The fuel manufacturing lab of SCK•CEN is continuously striving for improvements in its pellet fabrication processes. High quality pellets are produced to meet various demands for fuel research.
Due to the complexity of the fuel pellet fabrication process described above, many parameters can have a distinct role in the final quality of the obtained pellets, which is essentially determined by the chemical purity, microstructure, thermal stability, pellet dimensions and pellet shape.
One parameter for the powder is particularly important: its specific surface area (SSA) (the total surface area per unit of mass). It will determine for the most part, how well a powder can be sintered (densification at high temperature) and its handling properties (flowability, compressability, agglomeration,…etc.). SSA is measured in a so-called BET (Brunauer-Emmet-Teller) analyser that relies the measurement of fine pressure drop caused by the adsorption of an atomic monolayer of a gas on the particle surface at low temperature (cooling by liquid nitrogen). BET analyser can in addition measure porosity in particles or solids (e.g. pellets) through multi-layer gas adsorption (gas molecules are then filling ‘holes’ in porous material).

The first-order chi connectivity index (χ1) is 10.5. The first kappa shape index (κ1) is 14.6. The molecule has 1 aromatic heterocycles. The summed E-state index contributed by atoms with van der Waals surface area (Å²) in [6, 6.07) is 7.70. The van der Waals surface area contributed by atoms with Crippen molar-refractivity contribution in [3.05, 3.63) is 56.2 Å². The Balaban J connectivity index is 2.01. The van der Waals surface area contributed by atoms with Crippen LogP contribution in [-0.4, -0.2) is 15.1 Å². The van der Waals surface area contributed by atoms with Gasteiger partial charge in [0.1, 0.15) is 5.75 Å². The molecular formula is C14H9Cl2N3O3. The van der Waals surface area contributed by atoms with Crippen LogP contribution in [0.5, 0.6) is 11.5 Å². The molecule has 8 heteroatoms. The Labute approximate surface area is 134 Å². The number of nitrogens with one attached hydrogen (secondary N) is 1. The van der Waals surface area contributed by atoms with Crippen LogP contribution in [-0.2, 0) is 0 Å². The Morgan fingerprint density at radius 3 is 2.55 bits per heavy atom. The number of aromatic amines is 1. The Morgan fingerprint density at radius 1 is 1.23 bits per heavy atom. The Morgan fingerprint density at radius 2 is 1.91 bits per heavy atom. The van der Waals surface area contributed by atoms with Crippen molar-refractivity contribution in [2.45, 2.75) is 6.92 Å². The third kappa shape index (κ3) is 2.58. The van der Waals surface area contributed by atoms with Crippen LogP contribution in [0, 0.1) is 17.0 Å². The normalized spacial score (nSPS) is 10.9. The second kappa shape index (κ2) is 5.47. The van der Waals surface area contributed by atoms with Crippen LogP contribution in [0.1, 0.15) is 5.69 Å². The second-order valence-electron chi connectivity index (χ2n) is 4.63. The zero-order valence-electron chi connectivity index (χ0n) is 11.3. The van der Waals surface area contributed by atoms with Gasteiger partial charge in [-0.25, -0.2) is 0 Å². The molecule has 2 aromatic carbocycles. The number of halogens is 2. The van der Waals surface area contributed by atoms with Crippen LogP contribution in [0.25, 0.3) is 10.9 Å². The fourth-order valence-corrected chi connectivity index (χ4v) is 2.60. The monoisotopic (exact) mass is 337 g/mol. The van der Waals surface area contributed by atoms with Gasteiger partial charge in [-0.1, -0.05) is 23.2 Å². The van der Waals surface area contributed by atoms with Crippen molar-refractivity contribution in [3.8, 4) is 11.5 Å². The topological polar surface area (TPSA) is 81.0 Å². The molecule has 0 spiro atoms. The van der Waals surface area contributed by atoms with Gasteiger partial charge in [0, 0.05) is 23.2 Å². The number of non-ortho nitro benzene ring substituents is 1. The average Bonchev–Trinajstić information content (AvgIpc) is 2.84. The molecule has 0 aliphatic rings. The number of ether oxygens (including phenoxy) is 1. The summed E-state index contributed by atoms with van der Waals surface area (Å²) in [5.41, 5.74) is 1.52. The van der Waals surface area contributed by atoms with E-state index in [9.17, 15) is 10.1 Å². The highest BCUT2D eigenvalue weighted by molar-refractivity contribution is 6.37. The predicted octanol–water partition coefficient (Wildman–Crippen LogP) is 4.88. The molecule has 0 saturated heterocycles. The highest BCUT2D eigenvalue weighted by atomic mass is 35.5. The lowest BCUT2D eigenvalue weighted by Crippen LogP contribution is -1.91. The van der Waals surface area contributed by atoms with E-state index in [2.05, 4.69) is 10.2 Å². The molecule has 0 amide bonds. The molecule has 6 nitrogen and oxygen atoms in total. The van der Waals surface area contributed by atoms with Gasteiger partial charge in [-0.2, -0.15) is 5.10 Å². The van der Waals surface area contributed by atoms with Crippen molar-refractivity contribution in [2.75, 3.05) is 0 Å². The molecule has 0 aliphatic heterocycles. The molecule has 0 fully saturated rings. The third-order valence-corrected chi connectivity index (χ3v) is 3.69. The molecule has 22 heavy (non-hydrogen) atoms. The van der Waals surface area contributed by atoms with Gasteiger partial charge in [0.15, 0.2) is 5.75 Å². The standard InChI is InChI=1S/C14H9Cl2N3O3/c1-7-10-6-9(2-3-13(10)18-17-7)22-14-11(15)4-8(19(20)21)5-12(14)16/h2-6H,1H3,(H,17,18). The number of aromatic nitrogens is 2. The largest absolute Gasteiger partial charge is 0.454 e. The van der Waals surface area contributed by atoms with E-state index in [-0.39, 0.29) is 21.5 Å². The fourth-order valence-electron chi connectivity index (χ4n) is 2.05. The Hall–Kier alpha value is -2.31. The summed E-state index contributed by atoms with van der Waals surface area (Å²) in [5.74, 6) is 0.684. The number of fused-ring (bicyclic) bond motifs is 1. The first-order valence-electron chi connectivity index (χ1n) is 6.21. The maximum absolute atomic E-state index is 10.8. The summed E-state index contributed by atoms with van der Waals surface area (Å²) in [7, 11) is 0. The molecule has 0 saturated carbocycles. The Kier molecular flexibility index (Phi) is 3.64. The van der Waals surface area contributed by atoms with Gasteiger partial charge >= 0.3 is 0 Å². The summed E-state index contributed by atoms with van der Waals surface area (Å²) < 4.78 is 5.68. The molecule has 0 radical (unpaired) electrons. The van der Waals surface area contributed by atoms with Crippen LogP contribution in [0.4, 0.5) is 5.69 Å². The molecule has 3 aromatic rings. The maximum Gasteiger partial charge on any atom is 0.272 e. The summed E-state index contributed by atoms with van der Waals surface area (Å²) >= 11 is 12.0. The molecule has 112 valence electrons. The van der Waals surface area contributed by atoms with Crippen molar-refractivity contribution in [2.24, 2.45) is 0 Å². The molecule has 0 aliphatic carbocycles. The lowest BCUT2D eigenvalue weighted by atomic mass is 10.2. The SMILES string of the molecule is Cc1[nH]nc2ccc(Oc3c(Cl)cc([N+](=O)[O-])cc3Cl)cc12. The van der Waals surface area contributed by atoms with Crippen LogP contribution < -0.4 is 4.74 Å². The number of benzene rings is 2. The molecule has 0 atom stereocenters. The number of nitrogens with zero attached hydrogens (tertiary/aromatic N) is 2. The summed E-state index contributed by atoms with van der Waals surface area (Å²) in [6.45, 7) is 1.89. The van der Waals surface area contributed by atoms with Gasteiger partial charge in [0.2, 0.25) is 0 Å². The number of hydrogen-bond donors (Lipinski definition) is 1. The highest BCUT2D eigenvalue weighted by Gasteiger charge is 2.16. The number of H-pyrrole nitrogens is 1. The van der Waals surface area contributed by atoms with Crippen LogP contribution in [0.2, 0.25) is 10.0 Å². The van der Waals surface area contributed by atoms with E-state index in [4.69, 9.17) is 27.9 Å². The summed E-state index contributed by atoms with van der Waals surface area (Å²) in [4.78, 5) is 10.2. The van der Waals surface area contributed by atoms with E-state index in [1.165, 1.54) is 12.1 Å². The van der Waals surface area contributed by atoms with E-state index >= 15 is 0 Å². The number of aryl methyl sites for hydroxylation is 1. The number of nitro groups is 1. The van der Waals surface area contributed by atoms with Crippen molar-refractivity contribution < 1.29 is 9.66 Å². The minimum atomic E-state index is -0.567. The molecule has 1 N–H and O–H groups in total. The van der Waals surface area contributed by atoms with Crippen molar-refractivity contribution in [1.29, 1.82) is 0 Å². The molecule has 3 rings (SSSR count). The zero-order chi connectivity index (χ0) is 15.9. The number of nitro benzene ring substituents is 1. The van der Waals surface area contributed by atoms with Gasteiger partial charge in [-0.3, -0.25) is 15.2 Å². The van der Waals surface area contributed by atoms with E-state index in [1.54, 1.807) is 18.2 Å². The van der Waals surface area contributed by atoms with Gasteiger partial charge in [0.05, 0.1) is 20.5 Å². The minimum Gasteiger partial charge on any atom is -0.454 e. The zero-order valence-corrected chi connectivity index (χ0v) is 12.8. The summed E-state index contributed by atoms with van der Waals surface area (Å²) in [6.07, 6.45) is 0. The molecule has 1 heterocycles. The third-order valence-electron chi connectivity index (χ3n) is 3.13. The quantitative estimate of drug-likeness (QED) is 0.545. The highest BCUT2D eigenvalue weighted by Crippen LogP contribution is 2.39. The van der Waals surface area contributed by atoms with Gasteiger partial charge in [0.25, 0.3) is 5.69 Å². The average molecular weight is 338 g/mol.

SCK-CEN has recently acquired two BET analysers from Micromeritics (Gemini VII and Tristar II). They have slightly different working principles and options but should, in principle, provide consistent and reproducible results. It is proposed in this work to benchmark the performance of the two devices for the measurement of SSA using a range of standardized powders. Capabilities to measure porosity should also be investigated and compare to picnometry, an alternative technique available in the lab. Possible extension of the work could include the actual production of UO2 powders with different surface area to be measured by BET and that will serve as starting materials for other research projects.
All practical work will take place in the controlled area of the SCK•CEN where 2 brand new fuel laboratories have been reconfigured to accommodate all the infrastructure and safety precautions necessary for fuel pellet fabrication. The student will be able to work with modern, state-of the-art fabrication and characterisation equipment.